Briese alleged that Allianz breached the contract of insurance in failing and/or refusing to fulfil the repair obligation arguing that she was justified in stopping the works being undertaken. Further she claimed that she was justified in retaining the services of  her own builder, Longbow Group, to repair the home in an attempt to 'mitigate her loss'. Briese obtained a quote from Longbow Group in the sum of $1,574,634.60 which was the amount that Briese ultimately paid Longbow Group and sought from Allianz by way of damages. This was some $1.45 million more than the Allianz costing of the repairable damage caused by the insured event.

Allianz denied that it breached the policy or that it had any remaining obligation to Briese as a result of the burst event. Allianz maintained that it was seeking to repair the damage to the house as a result of the insured event but that its endeavours to do so were frustrated by the conduct of Briese. Allianz further alleged that the actions of Briese contributed to the extent of the damage sustained to the property and that such losses were therefore her responsibility and did not constitute losses arising as a result of a breach of contract by Allianz.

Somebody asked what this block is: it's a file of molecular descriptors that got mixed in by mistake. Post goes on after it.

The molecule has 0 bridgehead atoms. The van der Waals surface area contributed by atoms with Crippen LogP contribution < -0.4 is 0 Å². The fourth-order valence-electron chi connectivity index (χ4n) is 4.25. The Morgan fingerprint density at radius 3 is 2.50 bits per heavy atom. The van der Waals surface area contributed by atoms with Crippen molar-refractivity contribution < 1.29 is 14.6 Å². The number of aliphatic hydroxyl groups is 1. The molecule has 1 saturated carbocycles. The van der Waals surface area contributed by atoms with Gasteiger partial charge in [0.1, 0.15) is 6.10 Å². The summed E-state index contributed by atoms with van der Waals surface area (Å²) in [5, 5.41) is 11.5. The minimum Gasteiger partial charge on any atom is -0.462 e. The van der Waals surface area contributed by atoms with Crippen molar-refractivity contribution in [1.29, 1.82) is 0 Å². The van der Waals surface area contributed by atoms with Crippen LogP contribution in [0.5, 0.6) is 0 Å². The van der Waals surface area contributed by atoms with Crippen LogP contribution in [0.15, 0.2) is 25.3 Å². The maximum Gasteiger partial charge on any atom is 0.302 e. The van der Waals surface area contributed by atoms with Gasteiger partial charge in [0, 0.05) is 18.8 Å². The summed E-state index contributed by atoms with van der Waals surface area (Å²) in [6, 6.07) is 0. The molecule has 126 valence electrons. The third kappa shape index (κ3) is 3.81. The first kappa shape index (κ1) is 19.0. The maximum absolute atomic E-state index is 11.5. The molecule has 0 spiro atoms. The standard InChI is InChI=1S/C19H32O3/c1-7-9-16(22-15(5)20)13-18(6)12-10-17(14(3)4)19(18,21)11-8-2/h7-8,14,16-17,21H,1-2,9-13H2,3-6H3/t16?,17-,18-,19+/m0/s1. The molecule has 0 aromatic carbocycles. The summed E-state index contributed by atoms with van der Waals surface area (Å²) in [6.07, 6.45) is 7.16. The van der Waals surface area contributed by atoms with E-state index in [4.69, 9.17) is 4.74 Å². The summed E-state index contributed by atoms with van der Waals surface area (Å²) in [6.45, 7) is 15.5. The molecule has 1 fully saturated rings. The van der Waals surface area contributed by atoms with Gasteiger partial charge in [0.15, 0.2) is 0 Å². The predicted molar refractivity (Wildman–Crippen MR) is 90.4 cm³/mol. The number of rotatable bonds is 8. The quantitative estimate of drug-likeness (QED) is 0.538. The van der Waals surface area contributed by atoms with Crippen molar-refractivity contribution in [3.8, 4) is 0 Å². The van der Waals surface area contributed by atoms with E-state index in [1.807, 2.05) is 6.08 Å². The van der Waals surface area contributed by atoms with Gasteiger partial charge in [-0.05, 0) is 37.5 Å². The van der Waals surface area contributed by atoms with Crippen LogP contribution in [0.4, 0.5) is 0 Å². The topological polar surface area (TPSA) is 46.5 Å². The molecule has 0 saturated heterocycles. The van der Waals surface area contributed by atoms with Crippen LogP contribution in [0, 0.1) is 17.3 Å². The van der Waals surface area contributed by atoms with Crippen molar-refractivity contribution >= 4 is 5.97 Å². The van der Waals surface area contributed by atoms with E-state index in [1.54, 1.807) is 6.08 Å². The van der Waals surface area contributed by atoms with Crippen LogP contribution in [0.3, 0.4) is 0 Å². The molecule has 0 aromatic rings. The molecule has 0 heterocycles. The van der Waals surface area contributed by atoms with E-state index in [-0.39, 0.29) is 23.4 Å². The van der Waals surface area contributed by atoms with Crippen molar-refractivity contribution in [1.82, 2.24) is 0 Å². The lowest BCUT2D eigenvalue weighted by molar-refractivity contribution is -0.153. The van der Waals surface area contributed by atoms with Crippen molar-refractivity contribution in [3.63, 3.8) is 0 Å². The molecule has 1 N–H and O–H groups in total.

His Honour Judge Murphy dismissed the plaintiff's case and found entirely in favour of Allianz on all issues in dispute.

His Honour commented that the actions of Allianz "could not be faulted" and that it was Allianz who was ready willing and able to complete the works to the property caused by the insured event. His Honour found that 'in circumstances where both parties had not elected to terminate the contract, it was the plaintiff who had by her conduct evidenced a refusal to permit [Allianz] to discharge its contractual performance, namely repair the damage, and therefore it was the plaintiff who breached the contract'.

Allianz's experts gave evidence that a substantial amount of the observed damage to the premises of Briese was unrelated to the insured event in that it was either the result of structural defects, was pre-existing damage, was the result of other causes of water ingress likely due to failed maintenance and/or was caused or contributed to by the plaintiff's delays. In relation to the dispute as to the appropriate scope of works and extent of the insured damage, in particular the mould damage, his Honour accepted and preferred the expert evidence provided by Allianz's experts and found that the original scope of works identified by Allianz was the correct scope to rectify the damage caused by the insured event.